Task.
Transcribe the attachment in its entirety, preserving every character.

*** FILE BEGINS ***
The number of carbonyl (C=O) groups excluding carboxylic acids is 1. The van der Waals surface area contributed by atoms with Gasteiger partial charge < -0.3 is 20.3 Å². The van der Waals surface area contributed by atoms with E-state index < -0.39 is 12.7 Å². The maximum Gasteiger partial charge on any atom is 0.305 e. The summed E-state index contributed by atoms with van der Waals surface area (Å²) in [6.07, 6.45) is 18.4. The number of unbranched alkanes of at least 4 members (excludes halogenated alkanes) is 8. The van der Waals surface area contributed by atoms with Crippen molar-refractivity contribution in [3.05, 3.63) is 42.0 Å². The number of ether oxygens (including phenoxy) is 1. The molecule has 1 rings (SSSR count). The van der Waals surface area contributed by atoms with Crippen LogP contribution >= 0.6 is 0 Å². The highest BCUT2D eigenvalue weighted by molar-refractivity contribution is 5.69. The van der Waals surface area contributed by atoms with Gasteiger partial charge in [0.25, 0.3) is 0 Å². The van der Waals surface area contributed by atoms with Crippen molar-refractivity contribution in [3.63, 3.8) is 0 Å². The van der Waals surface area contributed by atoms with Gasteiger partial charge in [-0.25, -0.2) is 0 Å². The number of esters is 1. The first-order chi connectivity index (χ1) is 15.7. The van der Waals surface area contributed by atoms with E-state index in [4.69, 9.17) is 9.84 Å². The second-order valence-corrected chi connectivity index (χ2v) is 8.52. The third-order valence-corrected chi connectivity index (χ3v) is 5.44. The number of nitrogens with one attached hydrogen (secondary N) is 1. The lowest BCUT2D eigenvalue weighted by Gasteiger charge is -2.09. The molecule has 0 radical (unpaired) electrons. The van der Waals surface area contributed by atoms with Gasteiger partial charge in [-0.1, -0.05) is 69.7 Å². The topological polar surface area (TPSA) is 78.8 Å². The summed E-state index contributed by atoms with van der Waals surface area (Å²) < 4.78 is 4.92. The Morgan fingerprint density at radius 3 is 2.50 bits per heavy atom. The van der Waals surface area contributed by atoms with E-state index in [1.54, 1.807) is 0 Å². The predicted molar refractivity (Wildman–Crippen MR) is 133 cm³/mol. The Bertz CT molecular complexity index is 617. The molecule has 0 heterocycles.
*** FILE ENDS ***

The number of carbonyl (C=O) groups excluding carboxylic acids is 1. The van der Waals surface area contributed by atoms with Gasteiger partial charge < -0.3 is 20.3 Å². The van der Waals surface area contributed by atoms with E-state index < -0.39 is 12.7 Å². The maximum Gasteiger partial charge on any atom is 0.305 e. The summed E-state index contributed by atoms with van der Waals surface area (Å²) in [6.07, 6.45) is 18.4. The number of unbranched alkanes of at least 4 members (excludes halogenated alkanes) is 8. The van der Waals surface area contributed by atoms with Crippen molar-refractivity contribution in [3.05, 3.63) is 42.0 Å². The number of ether oxygens (including phenoxy) is 1. The molecule has 1 rings (SSSR count). The van der Waals surface area contributed by atoms with Crippen LogP contribution >= 0.6 is 0 Å². The highest BCUT2D eigenvalue weighted by molar-refractivity contribution is 5.69. The van der Waals surface area contributed by atoms with Gasteiger partial charge in [0.25, 0.3) is 0 Å². The van der Waals surface area contributed by atoms with Crippen molar-refractivity contribution in [3.63, 3.8) is 0 Å². The van der Waals surface area contributed by atoms with Gasteiger partial charge in [-0.25, -0.2) is 0 Å². The number of esters is 1. The first-order chi connectivity index (χ1) is 15.7. The van der Waals surface area contributed by atoms with E-state index in [4.69, 9.17) is 9.84 Å². The second-order valence-corrected chi connectivity index (χ2v) is 8.52. The third-order valence-corrected chi connectivity index (χ3v) is 5.44. The number of nitrogens with one attached hydrogen (secondary N) is 1. The lowest BCUT2D eigenvalue weighted by Gasteiger charge is -2.09. The molecule has 0 radical (unpaired) electrons. The van der Waals surface area contributed by atoms with Gasteiger partial charge in [-0.1, -0.05) is 69.7 Å². The topological polar surface area (TPSA) is 78.8 Å². The summed E-state index contributed by atoms with van der Waals surface area (Å²) < 4.78 is 4.92. The Morgan fingerprint density at radius 3 is 2.50 bits per heavy atom. The van der Waals surface area contributed by atoms with E-state index in [1.54, 1.807) is 0 Å². The predicted molar refractivity (Wildman–Crippen MR) is 133 cm³/mol. The Bertz CT molecular complexity index is 617. The molecule has 0 heterocycles.